A third critical aspect of a poem for me is the ending, which has to be just as strong if not better than the beginning. I often encounter poems that read smoothly until the very end and then the last one or two lines will simply ruin the poem. “Bad” endings come in several forms, including proclamations; generalizations; outrageous statements where the author is trying to make a point; and flatout dropped endings where the poem doesn’t really end and begs for a resolution of some sort. My best advice when it comes to endings and this approach can likely be applied to other parts of the poem is that understatement is often the more effective approach. It helps you avoid clichés. Let’s look at the ending to Dunn’s poem:

     it’s influencing the sweaters on the topmost
          shelf, it’s becoming
     its story, the story I’m now telling.

Notice the continuity in this last stanza with the first stanza. The ubiquitous “it” refers clearly to the “sportcoat” but by remaining understated and a bit vague, the “it” takes on a more universal quality that helps the reader step into the poem and associate with the subject matter. We all have an object, place, or person that gives us that extra boost of confidence to get through the day, to do things we normally would not be able to because we are shy, uncomfortable, afraid, etc. Yes, the poem is about Dunn’s sportcoat, but it is also about our sportcoat, our getmethroughtheday talisman.

The Broome Review’s strict editorial vision is necessitated by the sheer volume of work received. Out of more than 3,000 poems considered for the last issue, the staff accepted less than 30 poems (the rest was prose). Having to make decisions on what poems are publishable and which aren’t is not an easy task. It involves much discussion and haggling between editors.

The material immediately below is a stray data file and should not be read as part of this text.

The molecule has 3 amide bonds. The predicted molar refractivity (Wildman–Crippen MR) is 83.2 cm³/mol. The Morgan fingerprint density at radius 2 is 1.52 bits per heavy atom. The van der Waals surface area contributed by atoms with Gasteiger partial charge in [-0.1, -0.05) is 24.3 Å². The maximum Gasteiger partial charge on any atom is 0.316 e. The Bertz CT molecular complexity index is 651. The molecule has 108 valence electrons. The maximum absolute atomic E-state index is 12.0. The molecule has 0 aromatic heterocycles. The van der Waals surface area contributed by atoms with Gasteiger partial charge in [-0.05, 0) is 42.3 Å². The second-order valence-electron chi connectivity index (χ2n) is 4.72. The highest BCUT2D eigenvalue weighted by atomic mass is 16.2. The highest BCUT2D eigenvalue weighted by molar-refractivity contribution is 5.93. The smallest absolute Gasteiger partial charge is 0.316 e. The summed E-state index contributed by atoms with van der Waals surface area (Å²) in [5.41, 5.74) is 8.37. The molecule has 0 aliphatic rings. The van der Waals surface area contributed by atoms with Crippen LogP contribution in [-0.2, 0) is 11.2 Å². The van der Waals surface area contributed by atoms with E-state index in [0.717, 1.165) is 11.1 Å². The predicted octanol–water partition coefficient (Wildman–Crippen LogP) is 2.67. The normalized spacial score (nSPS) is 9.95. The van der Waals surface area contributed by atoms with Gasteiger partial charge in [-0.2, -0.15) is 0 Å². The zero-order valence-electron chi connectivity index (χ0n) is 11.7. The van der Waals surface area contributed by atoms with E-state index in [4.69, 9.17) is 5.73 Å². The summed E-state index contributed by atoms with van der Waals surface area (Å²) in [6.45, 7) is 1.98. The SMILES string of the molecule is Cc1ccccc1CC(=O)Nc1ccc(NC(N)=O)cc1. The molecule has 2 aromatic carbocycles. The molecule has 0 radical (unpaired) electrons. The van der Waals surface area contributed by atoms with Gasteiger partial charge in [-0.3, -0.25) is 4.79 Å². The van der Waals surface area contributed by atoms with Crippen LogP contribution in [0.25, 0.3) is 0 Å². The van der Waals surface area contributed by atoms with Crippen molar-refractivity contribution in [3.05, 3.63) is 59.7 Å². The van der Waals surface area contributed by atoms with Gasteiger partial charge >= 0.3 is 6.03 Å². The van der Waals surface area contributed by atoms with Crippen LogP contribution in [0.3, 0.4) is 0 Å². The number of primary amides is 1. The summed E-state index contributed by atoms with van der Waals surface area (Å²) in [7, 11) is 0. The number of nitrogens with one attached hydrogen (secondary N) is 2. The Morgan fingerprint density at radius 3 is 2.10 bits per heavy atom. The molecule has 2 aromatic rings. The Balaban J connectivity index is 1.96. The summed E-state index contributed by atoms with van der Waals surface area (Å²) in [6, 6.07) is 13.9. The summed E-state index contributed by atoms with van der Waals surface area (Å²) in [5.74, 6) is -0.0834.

It is also important for writers to understand what is probably the hardest part of an editor’s job having to reject “good” poems. Even after all of the best poems were selected and vetted down, some of them still did not make it into the final volume. The principle applied here is the same one that dictates what poems make it into a chapbook or fulllength poetry collection. All of the components must work together effectively. An author sometimes has to make difficult decisions to cut a poem out of a collection, and similarly a magazine editor must at times reject “good” poems if they simply do not work in the overall scheme of the publication.

     The Gasoline Sportcoat
     Stephen Dunn

                 Slow? He so fast he run through hell
                 in a gasoline sportcoat, and live to tell about it.
                                         Cassius Clay on Sonny Liston

     At parties, women with skirts
          slit up to their thighs
     have been known to touch it,

     and men of all kinds turn suddenly alert
          in its presence,
     seemingly envious or wary.     

     I call it my gasoline sportcoat,
          my livetotellaboutit
     antidote to what’s shy in me.

     With it on, I’m able to challenge
          those who Jesus us
     beyond all sympathy, laugh at others

     who, in the glare of daily atrocities,
          say it’s hell
     having this ache, this head cold.      

     Without it, when I walk into a room
          it’s as if Anonymous
     has preceded me and stolen the spotlight,

     his amazing fame on everyone’s mind.
          A man like me needs help
     to get through a day and the long slide

     into evening. Which is why at home
          I push its hanger
     deep into the closet as if it might gather

     strength there, in darkness, be ready
          for a next time.
     It’s mingling now with my ties and shirts,

     it’s influencing the sweaters on the topmost
          shelf, it’s becoming
     its story, the story I’m now telling.